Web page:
Parksville Lake News Article
TVA Reservoir System Update
Tennessee Valley Authority (TVA)
Rain and runoff
For the past two months, rain in the eastern part of the Tennessee Valley has been about 60 percent of normal.
Runoff (the amount of water that reaches the river system when it rains instead of being absorbed into the ground) was slightly above normal in February, but only 66 percent of normal in March.
Although both rain and runoff were below normal in March, all main-river reservoirs were within their seasonal operating ranges and tributary reservoirs were at or very close to their targeted seasonal elevations as of midnight, April 4. A combination of factors enabled TVA to keep tributary reservoirs near target elevations despite the dry conditions. These included above-normal rain in the eastern Valley during the last three months of 2009 and TVA efforts to conserve water in the tributary reservoir system by only releasing enough water to meet downstream flow commitments.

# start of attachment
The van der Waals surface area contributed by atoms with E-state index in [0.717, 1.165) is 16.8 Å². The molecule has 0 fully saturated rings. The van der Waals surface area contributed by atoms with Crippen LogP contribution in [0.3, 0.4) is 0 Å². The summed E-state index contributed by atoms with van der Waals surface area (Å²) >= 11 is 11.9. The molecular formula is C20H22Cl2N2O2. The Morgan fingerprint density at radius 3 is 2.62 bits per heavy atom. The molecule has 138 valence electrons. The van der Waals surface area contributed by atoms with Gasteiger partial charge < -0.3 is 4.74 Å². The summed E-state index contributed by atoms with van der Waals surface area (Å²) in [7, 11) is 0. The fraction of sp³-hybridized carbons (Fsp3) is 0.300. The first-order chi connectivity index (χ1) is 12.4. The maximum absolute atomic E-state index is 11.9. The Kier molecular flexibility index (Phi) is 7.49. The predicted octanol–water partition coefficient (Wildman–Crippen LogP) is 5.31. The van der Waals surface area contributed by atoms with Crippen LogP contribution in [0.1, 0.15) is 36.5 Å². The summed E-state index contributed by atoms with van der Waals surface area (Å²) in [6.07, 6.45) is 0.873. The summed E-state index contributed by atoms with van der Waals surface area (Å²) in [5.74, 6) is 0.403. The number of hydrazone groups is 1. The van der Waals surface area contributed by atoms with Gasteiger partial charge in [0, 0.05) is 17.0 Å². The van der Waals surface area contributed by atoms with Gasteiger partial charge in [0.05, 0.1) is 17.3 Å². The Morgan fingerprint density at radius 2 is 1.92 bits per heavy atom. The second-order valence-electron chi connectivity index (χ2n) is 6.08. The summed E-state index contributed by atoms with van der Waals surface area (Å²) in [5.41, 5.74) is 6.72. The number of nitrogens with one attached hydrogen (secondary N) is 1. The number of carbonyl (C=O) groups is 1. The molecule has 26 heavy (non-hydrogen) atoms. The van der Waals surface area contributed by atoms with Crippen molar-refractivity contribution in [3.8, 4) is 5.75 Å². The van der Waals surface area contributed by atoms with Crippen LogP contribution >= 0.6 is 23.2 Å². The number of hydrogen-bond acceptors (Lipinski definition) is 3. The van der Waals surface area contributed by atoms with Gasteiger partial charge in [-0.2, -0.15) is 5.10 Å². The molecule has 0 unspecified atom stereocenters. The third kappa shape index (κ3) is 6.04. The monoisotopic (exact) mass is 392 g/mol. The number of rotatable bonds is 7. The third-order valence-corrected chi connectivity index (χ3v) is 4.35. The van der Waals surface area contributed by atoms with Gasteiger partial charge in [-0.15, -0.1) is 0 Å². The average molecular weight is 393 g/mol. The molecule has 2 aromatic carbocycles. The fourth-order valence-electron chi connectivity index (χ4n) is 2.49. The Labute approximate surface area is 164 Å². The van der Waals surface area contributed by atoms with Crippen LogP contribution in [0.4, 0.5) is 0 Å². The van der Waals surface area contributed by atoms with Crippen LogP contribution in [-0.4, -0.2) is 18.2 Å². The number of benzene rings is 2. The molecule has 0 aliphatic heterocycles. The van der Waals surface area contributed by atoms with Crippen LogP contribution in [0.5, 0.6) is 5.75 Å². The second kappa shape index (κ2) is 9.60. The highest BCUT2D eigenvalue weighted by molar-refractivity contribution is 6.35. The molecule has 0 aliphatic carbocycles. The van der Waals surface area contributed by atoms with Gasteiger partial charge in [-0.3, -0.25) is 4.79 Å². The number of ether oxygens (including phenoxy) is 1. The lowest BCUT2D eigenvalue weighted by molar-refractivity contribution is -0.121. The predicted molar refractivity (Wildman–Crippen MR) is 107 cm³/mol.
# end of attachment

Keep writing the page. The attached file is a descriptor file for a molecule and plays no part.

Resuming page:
Flood guide levels show the amount of storage allocated for flood damage reduction during different times of the year. During the summer, TVA's goal is to meet downstream flow requirements while keeping the reservoir level at the dam as close to the flood guide level as possible to support reservoir recreation. From June 1 through Labor Day, reservoir levels fall below the flood guide only when rain and runoff are insufficient to meet flow requirements. During the rest of the year, the primary objective is to keep the reservoir level at or below the flood guide to ensure there is enough space in the reservoir to store the rain and runoff from flood events.
TVA reservoir operations are currently focused on filling tributary storage reservoirs to June 1 target elevations while making sure there is enough water flowing through the river system to meet other needs.